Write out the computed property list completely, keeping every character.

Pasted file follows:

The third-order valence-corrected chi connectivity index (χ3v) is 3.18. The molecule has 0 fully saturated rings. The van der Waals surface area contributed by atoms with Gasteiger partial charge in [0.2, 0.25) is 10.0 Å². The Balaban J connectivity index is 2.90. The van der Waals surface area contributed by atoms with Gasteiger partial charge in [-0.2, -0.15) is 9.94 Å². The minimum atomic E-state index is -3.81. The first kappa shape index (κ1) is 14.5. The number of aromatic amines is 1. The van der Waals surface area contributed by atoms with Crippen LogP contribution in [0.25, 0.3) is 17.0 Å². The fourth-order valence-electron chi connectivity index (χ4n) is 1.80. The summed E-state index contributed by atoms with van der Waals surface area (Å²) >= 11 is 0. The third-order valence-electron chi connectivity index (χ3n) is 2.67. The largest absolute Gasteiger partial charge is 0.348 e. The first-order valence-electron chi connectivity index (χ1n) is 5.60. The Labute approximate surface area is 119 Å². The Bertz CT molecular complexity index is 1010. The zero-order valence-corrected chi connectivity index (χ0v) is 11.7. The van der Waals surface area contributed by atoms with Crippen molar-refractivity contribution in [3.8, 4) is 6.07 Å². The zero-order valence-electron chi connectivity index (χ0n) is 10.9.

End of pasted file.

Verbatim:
The third-order valence-corrected chi connectivity index (χ3v) is 3.18. The molecule has 0 fully saturated rings. The van der Waals surface area contributed by atoms with Gasteiger partial charge in [0.2, 0.25) is 10.0 Å². The Balaban J connectivity index is 2.90. The van der Waals surface area contributed by atoms with Gasteiger partial charge in [-0.2, -0.15) is 9.94 Å². The minimum atomic E-state index is -3.81. The first kappa shape index (κ1) is 14.5. The number of aromatic amines is 1. The van der Waals surface area contributed by atoms with Crippen LogP contribution in [0.25, 0.3) is 17.0 Å². The fourth-order valence-electron chi connectivity index (χ4n) is 1.80. The summed E-state index contributed by atoms with van der Waals surface area (Å²) >= 11 is 0. The third-order valence-electron chi connectivity index (χ3n) is 2.67. The largest absolute Gasteiger partial charge is 0.348 e. The first-order valence-electron chi connectivity index (χ1n) is 5.60. The Labute approximate surface area is 119 Å². The Bertz CT molecular complexity index is 1010. The zero-order valence-corrected chi connectivity index (χ0v) is 11.7. The van der Waals surface area contributed by atoms with Crippen molar-refractivity contribution in [3.8, 4) is 6.07 Å². The zero-order valence-electron chi connectivity index (χ0n) is 10.9.